Search Engine

Monday, November 14, 2011

Motorola Droid RAZR and Lapdock review: Best designed Android smartphone on the market

1120techjeff droidrazr.jpg
The Motorola Droid RAZR is $299 with a 2-year contract with Verizon Wireless.

Motorola has combined its two most popular brands to create the Droid RAZR Android smartphone.

I got to spend a few days to review the device recently and I found there was a lot to like.

The Good
Fine design: The marketing push behind the RAZR has focused on the hardware design, and Motorola delivers. At 4.5 ounces and and oonly 0.3 inches thick, this phone got lost in my pockets a few times despite its large 4.3 inch screen.

And unlike the iPhone with its glass front and back and Samsung phones with plastic bodies, the RAZR is built tough. The back features Kevlar fiber and screen is beautiful and features scratch-resistant Gorilla Glass. The phone also is built to resist splashes of coffee or at the pool.

LTE speeds: I enjoyed 10 megabit per second downloads, about 10 times faster than Verizon’s 3G service. For an extra $20 a month, the speed can be shared with other devices using the RAZR’s mobile hotspot. The LTE service was spotty for me in West Michigan, but it is set to expand later this month.

Powerful: The 1.2 GHz dual core processor kept applications and the Android 2.3 operating system zippy. I did hit a few glitches with apps, but overall it was a solid experience. There also is 16 GB of internal storage and a 16 GB MicroSD card that can be upgraded to 32 GB.

Decent included apps: The email and music player apps are above average. The MotoCast app allows streaming music, photos, video and documents from a home computer. For business users, there is full Microsoft ActiveSync support with encryption and remote wipe in case the phone is lost.

Battery story part 1: Using 3G, the battery performance is the best I've seen for an Android phone, easily lasting a full day.

Smart Actions: Nerds can really customize their experience with Smart Actions. For example, when I plug in the phone to charge after 8 p.m., I set it to automatically turn off sounds. The GPS detects when I’m at home and activates WiFi. There hundreds of Smart Action combinations users can create.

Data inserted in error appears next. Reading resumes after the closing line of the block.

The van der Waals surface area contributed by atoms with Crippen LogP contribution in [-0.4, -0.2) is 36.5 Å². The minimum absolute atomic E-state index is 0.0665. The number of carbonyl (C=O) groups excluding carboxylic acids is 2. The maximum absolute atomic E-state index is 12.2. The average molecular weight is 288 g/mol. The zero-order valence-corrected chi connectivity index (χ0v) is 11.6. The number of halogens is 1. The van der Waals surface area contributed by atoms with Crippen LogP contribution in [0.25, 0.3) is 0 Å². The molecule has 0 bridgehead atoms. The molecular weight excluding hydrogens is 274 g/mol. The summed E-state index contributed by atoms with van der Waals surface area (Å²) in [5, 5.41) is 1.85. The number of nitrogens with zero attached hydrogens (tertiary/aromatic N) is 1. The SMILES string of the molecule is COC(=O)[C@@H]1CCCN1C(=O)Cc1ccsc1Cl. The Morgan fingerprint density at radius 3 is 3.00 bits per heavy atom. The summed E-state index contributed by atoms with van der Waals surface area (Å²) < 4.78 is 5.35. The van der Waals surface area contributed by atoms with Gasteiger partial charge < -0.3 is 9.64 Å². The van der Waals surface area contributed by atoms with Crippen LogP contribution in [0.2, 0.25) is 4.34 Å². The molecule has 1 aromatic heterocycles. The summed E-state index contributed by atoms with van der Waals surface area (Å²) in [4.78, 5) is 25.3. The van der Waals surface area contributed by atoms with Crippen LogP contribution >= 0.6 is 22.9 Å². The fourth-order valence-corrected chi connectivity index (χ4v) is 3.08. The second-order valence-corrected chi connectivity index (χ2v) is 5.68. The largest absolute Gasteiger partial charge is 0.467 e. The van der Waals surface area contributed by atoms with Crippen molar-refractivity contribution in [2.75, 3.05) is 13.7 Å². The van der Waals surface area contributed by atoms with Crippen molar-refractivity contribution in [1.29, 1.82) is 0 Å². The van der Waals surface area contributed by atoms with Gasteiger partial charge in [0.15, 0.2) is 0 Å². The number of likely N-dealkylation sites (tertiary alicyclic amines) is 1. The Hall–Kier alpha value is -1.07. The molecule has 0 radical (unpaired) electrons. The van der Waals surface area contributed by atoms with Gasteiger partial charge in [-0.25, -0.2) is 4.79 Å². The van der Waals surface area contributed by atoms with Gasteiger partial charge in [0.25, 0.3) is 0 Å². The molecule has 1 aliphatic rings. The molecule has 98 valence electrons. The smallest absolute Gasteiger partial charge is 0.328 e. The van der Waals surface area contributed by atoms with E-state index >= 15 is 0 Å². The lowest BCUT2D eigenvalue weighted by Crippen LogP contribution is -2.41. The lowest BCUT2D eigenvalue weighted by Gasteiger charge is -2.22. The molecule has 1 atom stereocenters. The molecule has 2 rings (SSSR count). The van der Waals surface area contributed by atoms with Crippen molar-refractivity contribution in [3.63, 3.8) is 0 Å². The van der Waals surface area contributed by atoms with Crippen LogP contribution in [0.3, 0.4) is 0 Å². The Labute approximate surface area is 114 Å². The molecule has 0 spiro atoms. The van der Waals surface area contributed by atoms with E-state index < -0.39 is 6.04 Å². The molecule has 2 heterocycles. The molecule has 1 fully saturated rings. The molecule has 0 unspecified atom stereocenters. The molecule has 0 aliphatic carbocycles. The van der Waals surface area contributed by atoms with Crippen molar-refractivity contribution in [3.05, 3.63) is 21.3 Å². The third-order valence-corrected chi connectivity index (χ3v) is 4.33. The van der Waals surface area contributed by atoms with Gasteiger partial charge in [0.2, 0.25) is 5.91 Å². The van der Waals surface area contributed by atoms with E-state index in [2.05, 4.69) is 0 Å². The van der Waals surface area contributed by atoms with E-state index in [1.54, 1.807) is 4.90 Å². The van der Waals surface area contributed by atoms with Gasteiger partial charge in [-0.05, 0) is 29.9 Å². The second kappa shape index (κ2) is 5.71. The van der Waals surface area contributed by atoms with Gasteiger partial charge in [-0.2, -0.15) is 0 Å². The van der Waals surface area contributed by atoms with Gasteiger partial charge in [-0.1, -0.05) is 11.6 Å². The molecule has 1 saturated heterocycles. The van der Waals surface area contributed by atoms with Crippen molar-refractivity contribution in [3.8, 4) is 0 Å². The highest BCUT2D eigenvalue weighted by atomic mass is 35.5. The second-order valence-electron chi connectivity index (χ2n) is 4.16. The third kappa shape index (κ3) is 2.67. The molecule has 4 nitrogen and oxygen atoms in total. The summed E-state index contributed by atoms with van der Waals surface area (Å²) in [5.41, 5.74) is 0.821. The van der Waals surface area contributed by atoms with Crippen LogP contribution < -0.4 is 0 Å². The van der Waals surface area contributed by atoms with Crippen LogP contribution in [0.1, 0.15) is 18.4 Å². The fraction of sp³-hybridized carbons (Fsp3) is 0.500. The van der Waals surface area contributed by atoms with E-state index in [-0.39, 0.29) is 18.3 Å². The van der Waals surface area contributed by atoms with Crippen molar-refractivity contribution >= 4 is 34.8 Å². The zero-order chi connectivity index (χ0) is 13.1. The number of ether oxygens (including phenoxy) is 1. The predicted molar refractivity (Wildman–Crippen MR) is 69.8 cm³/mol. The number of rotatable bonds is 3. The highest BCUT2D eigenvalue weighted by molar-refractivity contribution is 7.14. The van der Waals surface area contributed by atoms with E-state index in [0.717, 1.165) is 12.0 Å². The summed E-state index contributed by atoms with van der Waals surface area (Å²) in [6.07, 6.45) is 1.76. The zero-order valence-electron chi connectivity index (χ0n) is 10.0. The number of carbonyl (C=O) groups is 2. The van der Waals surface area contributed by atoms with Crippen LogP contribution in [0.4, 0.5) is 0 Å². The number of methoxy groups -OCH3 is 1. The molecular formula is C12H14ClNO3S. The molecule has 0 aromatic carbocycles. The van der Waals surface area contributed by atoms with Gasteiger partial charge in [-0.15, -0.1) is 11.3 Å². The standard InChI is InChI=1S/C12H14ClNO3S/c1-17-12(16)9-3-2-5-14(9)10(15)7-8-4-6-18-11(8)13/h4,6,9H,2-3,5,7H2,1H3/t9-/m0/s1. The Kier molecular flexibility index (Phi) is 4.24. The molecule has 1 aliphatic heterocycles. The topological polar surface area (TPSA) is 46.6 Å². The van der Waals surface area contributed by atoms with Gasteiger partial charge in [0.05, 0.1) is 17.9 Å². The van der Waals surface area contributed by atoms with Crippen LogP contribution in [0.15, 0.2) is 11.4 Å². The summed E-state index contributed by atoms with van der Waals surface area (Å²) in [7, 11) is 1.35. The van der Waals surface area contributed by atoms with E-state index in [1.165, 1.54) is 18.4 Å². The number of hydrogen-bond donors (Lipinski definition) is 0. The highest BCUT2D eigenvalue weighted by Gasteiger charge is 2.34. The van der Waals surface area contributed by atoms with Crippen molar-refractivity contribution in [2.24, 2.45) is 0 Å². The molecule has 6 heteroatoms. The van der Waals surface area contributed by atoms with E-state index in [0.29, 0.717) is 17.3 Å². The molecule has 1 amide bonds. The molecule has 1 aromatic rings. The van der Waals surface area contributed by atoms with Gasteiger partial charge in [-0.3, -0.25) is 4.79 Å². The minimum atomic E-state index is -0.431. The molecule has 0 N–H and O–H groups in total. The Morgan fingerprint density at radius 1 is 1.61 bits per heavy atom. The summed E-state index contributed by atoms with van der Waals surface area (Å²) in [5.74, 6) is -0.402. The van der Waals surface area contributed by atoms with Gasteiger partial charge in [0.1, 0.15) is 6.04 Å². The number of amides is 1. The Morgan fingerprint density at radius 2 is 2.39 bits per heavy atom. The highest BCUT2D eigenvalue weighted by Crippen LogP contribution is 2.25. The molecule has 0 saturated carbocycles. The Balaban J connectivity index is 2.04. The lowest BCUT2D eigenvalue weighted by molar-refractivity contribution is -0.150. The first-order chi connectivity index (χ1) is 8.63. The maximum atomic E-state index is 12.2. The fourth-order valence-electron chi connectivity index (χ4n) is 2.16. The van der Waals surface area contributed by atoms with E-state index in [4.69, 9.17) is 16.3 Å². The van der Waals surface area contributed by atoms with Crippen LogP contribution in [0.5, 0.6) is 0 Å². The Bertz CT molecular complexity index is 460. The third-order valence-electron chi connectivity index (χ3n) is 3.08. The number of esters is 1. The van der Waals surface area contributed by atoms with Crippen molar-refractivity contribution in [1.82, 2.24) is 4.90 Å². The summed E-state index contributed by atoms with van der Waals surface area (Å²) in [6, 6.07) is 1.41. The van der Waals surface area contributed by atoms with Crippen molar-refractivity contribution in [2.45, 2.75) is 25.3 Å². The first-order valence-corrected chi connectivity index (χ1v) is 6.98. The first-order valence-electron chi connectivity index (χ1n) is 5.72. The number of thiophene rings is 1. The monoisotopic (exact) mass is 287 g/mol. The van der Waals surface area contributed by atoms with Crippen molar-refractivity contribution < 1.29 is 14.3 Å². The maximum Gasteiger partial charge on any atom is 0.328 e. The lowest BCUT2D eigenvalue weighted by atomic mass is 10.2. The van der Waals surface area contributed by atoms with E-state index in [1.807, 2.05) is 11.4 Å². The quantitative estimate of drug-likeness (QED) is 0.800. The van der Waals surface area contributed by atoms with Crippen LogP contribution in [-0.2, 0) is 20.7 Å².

Hand-holding setup: Several included videos on the RAZR give tips on how to use the phone.

The Mediocre
Camera: While taking 8 megapixel camera is fast to snap images, the resulting color reproduction lags behind other smartphones such as the Samsung Galaxy S II and the iPhone 4S. It also records 1080p video with stabilization features.

On-screen keyboard: Motorola didn’t change much from the stock Android keyboard, so I would recommend trying SwiftKey. Or if you are adventurous, consider trying the included Swype keyboard.

The Bad
Battery story part 2: On Verizon’s 4G LTE network, battery life continues to be an issue. Using the phone heavily on 4G will drain the battery in less than four hours. The cutting-edge design means no way to swap out the battery, although external battery packs are available.

Bad buttons: Having the lock screen and volume buttons on the same side of the phone makes it confusing to press the right one.

lapdock.jpgThe Lapdock is a small laptop shell that uses the power of the Motorola Android smartphones to run a Firefox browser and phone apps.

Webtop with Lapdock
I got a chance to use the Moto Lapdock 100, a 10-inch netbook-like shell that plugs into RAZR to use the phone’s Webtop features.

The experience is a bit like a Dr. Frankenstein creation. A small window on the Lapdock's screen lets you access the phone’s interface. The phone’s notifications popup across the top of the desktop screen.

When a call comes in, the phone rings and a button to answer the call pops up on the Lapdock's screen. But answering the call is awkward since the phone switches to speaker phone and is tethered to the Lapdock.

The Lapdock includes a old, sluggish version of Firefox browser that is passable. I used Google Docs on the Lapdock to write the first draft of this review and it can handle Flash video, such as Hulu. Why this doesn’t use Google’s zipper Chrome browser is a mystery to me.

Unplugging the RAZR from the Lapdock and the phone remembers which web browser tabs you had open on the Lapdock. Replugging the phone back into the Lapdock, and within a few seconds it has restored the session.

The keyboard and trackpad are the typical small netbook mess -- a bit cramped but better than typing on a tablet touchscreen.

At $199, this could be the right fit for some people. The Webtop experience also is available with a $30 adapter that plugs into a TV, but you have to supply the keyboard and mouse. I would prefer to put my money toward an iPad and Bluetooth keyboard, however.

Buying advice
At $299, the Droid RAZR is some of the best smartphone hardware I have used. However, LTE technology continues to be a battery hog.

The RAZR had the unfortunate timing of being announced in the same 24-hour period as the Samsung Galaxy Nexus, which also is coming to Verizon’s LTE network within a few weeks and will sport the next version of Google smartphone software, Android 4.0 aka Ice Cream Sandwich. The RAZR should get this software update sometime in 2012.

The RAZR is another solid addition to Verizon’s lineup, but I would wait to see what the Samsung Galaxy Nexus delivers before making a purchasing decision.


Bluetooth / Mobile Accessories said...

The Motorola Droid RAZR is easily one of the best smartphones on any network, thanks to its ultra-thin but strong design and beautiful Super AMOLED Advanced display.

Post a Comment